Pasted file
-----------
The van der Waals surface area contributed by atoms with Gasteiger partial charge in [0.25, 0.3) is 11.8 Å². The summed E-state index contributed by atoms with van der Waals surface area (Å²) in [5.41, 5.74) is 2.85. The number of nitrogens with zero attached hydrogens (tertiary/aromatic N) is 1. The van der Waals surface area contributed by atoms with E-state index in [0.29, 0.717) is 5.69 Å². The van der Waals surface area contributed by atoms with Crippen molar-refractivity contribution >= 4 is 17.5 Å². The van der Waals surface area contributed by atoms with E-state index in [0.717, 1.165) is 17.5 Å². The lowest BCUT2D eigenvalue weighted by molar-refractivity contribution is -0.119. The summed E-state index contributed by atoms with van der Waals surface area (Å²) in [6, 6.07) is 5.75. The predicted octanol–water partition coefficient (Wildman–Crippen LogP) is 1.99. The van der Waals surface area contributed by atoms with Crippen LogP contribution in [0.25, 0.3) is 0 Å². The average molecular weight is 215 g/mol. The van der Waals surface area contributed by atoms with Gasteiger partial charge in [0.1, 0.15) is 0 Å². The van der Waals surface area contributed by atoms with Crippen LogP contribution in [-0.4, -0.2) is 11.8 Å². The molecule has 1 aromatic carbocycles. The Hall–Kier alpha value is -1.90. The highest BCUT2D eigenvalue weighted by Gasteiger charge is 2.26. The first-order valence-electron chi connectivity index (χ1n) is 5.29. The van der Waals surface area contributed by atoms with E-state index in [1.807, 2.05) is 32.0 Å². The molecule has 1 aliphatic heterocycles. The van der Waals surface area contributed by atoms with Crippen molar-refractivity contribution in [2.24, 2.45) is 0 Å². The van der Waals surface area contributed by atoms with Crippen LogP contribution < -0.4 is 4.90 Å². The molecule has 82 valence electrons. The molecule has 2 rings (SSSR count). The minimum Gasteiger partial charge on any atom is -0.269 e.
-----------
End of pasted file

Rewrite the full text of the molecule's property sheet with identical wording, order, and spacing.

The van der Waals surface area contributed by atoms with Gasteiger partial charge in [0.25, 0.3) is 11.8 Å². The summed E-state index contributed by atoms with van der Waals surface area (Å²) in [5.41, 5.74) is 2.85. The number of nitrogens with zero attached hydrogens (tertiary/aromatic N) is 1. The van der Waals surface area contributed by atoms with E-state index in [0.29, 0.717) is 5.69 Å². The van der Waals surface area contributed by atoms with Crippen molar-refractivity contribution >= 4 is 17.5 Å². The van der Waals surface area contributed by atoms with E-state index in [0.717, 1.165) is 17.5 Å². The lowest BCUT2D eigenvalue weighted by molar-refractivity contribution is -0.119. The summed E-state index contributed by atoms with van der Waals surface area (Å²) in [6, 6.07) is 5.75. The predicted octanol–water partition coefficient (Wildman–Crippen LogP) is 1.99. The van der Waals surface area contributed by atoms with Crippen LogP contribution in [0.25, 0.3) is 0 Å². The average molecular weight is 215 g/mol. The van der Waals surface area contributed by atoms with Gasteiger partial charge in [0.1, 0.15) is 0 Å². The van der Waals surface area contributed by atoms with Crippen LogP contribution in [-0.4, -0.2) is 11.8 Å². The molecule has 1 aromatic carbocycles. The Hall–Kier alpha value is -1.90. The highest BCUT2D eigenvalue weighted by Gasteiger charge is 2.26. The first-order valence-electron chi connectivity index (χ1n) is 5.29. The van der Waals surface area contributed by atoms with E-state index in [1.807, 2.05) is 32.0 Å². The molecule has 1 aliphatic heterocycles. The van der Waals surface area contributed by atoms with Crippen molar-refractivity contribution in [2.24, 2.45) is 0 Å². The van der Waals surface area contributed by atoms with Crippen LogP contribution < -0.4 is 4.90 Å². The molecule has 82 valence electrons. The molecule has 2 rings (SSSR count). The minimum Gasteiger partial charge on any atom is -0.269 e.